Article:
Monday, December 11, 2023

The last urban lagoon is holding out, but lost half of its glass within a decade

Cochabamba, which takes its name from its waters and lakes (q’ucha=lake and pampa=plain), observes every day the harsh torment of the Alalay Lagoon, the last remaining within the city. It is almost dry, with less vegetation, fewer birds and no fish. Its unbreathable smell is the unmistakable sign of its contamination.

Alalay has weathered several crises in the last decade, the most severe in 2016 due to fish kills, and is undergoing an aging process. But what is it like now? “It is in a drying process as no water is entering and if the water does not arrive soon it will dry out completely,” warned the director of the Limnology and Aquatic Resources Unit (ULRA) of the UMSS, Edgar Goitia.

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As shown in the satellite images in this article, the lagoon has drastically lost space, water and vegetation over the last 10 years. Therefore, dredging is an urgent measure to reverse the crisis. (See infographic)

“The lagoon has filled with sediment and organic material that has filled the lagoon glass and is now unable to hold any more water; Therefore, dredging is necessary so that we can have a long-term lagoon. Otherwise it will become a swamp and then a terrestrial ecosystem,” he explained.

The mayor’s office planning secretary, Marcel Panoso, explained that the lagoon requires further action. He observed the role of the Committee for the Restoration, Improvement and Protection of the Alalay Lagoon (Crempla), composed of the Ministry of Environment, the Government, the Universidad Mayor de San Simón (UMSS) and other entities.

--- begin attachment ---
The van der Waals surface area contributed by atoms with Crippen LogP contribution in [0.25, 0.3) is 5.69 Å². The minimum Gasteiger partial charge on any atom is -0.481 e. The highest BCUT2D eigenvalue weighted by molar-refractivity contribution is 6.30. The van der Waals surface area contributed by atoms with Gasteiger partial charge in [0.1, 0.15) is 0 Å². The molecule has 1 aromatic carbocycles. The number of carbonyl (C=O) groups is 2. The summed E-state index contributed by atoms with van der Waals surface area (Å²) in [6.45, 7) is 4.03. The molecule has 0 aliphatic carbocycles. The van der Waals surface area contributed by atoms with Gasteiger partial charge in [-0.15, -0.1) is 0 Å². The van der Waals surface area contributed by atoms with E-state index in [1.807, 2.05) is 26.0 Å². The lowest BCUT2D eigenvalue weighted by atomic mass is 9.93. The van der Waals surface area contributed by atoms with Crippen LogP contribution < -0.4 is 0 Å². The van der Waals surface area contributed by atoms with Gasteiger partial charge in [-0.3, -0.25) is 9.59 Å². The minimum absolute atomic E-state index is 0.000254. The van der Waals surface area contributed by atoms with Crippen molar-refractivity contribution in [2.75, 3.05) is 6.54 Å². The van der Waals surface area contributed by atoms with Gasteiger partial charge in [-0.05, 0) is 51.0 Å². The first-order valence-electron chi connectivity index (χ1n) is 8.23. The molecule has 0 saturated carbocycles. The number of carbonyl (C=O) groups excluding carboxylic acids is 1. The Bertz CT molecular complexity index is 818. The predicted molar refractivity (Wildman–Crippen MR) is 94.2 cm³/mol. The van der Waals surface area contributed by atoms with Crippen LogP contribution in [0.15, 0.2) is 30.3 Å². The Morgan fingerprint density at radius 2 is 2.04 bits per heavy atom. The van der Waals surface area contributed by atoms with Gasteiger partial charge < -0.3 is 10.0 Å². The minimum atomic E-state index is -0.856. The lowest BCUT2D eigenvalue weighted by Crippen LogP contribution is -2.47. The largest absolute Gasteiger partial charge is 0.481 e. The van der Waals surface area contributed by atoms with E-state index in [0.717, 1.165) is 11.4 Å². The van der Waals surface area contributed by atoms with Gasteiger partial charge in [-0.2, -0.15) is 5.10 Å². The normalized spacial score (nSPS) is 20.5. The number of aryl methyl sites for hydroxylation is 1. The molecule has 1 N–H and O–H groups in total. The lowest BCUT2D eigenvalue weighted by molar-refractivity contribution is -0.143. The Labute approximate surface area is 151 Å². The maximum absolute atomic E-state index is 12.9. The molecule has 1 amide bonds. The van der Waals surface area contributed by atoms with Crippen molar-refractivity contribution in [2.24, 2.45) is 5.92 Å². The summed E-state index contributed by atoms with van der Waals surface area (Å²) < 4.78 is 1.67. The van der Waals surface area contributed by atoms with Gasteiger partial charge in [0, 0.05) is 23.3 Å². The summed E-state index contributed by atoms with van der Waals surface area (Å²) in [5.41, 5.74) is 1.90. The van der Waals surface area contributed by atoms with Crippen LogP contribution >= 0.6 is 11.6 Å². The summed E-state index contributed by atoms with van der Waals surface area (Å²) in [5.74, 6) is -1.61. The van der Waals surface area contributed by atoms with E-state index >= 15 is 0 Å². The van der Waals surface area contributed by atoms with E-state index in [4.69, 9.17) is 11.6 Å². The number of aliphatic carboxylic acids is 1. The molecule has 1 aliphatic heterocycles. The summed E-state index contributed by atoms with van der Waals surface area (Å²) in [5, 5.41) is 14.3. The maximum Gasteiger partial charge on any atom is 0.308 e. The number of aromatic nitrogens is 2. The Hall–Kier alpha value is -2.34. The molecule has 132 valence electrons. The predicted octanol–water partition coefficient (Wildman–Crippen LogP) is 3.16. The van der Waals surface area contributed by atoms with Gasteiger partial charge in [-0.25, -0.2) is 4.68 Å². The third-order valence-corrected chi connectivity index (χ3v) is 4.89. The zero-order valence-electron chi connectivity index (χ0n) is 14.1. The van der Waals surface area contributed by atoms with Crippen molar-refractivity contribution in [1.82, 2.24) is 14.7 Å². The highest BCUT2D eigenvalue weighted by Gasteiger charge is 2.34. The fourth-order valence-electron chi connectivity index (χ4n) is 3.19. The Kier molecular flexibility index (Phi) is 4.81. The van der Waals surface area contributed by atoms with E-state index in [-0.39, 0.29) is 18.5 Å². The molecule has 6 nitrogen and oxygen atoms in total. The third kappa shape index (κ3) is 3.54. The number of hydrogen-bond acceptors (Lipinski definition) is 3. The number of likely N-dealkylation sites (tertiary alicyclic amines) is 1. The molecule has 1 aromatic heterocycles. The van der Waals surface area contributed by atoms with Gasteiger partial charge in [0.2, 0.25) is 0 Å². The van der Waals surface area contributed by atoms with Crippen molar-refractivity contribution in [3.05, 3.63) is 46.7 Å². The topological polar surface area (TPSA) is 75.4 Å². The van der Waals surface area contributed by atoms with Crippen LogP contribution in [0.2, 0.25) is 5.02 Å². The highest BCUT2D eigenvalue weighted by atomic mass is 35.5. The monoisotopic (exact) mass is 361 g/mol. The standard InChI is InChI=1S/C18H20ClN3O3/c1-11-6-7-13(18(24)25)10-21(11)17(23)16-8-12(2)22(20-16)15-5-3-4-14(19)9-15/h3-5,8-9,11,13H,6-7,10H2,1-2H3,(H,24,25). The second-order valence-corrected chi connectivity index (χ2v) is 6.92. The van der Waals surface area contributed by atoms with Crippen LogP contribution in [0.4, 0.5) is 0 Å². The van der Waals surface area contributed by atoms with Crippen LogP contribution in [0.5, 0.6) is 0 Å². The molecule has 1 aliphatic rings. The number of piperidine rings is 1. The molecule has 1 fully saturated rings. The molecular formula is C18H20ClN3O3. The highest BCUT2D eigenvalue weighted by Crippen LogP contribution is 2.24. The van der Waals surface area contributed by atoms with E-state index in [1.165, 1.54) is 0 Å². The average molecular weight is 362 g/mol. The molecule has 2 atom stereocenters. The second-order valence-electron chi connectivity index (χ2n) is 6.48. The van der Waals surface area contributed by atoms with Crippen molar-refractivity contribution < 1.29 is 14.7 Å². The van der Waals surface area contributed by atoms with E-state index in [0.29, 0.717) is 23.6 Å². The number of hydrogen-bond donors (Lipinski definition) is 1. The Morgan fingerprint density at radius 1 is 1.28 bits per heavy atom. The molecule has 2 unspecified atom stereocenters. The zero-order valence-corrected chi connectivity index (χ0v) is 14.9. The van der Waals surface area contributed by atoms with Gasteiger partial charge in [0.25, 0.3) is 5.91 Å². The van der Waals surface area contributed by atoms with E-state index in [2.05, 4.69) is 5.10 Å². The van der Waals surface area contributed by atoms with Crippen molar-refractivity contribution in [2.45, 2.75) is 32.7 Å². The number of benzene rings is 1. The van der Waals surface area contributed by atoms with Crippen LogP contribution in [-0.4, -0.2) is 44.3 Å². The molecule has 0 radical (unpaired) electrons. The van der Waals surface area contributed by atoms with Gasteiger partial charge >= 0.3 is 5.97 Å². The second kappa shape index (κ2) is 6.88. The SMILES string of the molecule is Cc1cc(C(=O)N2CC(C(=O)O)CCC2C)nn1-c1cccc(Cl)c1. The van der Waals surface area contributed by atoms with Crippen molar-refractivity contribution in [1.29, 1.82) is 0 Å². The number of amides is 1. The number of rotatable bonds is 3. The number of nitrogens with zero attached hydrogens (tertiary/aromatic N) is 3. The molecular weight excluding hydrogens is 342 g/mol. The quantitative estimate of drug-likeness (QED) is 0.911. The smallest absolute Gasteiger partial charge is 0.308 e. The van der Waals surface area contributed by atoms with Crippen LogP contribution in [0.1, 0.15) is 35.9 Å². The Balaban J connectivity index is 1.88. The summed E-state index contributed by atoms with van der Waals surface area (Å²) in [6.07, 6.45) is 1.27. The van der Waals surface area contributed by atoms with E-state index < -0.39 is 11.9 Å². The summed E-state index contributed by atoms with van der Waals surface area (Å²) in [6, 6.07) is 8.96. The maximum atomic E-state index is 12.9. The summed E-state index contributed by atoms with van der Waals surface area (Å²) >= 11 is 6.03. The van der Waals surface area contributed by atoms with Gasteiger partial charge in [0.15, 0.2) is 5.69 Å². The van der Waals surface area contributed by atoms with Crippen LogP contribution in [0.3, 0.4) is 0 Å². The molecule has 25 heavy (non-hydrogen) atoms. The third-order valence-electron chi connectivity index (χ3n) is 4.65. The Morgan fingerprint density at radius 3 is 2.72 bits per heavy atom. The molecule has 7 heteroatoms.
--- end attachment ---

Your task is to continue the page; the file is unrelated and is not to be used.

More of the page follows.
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“Crempla was not only a solution, but also part of the problem. We as a local government don’t need to be told what is wrong, we need to act,” he said.

By extracting mud and sediment that has accumulated over 20 years at the bottom of this urban lagoon, the ship can regain its shape and deepen to accommodate the water. However, further measures are still required, such as the construction of the surrounding ditch to prevent the ingress of contaminated water and ensure good drainage quality, as at Misicuni.

The dredging is carried out according to the parameters set by a consulting company and requires 30 million bolivianos. After a 12-day suspension due to the requirement for two additional permits for the transfer and disposal of the sludge, Mayor Manfred Reyes Villa announced that sediment extraction would begin on Monday.

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Nation World News Desk
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